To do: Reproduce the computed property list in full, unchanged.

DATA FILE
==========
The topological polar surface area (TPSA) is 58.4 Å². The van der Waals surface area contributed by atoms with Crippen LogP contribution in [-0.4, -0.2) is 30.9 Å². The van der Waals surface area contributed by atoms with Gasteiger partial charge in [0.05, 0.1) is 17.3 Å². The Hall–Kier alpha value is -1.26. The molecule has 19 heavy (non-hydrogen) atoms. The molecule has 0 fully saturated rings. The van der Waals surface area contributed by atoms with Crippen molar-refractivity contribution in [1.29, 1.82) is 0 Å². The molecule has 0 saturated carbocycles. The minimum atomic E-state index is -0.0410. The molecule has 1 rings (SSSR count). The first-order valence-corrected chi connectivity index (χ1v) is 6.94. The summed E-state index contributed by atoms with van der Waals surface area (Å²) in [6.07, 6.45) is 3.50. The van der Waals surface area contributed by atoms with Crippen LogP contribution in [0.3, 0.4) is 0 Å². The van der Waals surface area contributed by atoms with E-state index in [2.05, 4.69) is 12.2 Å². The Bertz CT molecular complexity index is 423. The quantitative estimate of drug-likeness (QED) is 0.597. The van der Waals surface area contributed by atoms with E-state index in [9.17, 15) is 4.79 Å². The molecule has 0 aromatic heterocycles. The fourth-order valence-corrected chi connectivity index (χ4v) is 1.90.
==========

The topological polar surface area (TPSA) is 58.4 Å². The van der Waals surface area contributed by atoms with Crippen LogP contribution in [-0.4, -0.2) is 30.9 Å². The van der Waals surface area contributed by atoms with Gasteiger partial charge in [0.05, 0.1) is 17.3 Å². The Hall–Kier alpha value is -1.26. The molecule has 19 heavy (non-hydrogen) atoms. The molecule has 0 fully saturated rings. The van der Waals surface area contributed by atoms with Crippen molar-refractivity contribution in [1.29, 1.82) is 0 Å². The molecule has 0 saturated carbocycles. The minimum atomic E-state index is -0.0410. The molecule has 1 rings (SSSR count). The first-order valence-corrected chi connectivity index (χ1v) is 6.94. The summed E-state index contributed by atoms with van der Waals surface area (Å²) in [6.07, 6.45) is 3.50. The van der Waals surface area contributed by atoms with Crippen LogP contribution in [0.3, 0.4) is 0 Å². The van der Waals surface area contributed by atoms with E-state index in [2.05, 4.69) is 12.2 Å². The Bertz CT molecular complexity index is 423. The quantitative estimate of drug-likeness (QED) is 0.597. The van der Waals surface area contributed by atoms with E-state index in [9.17, 15) is 4.79 Å². The molecule has 0 aromatic heterocycles. The fourth-order valence-corrected chi connectivity index (χ4v) is 1.90.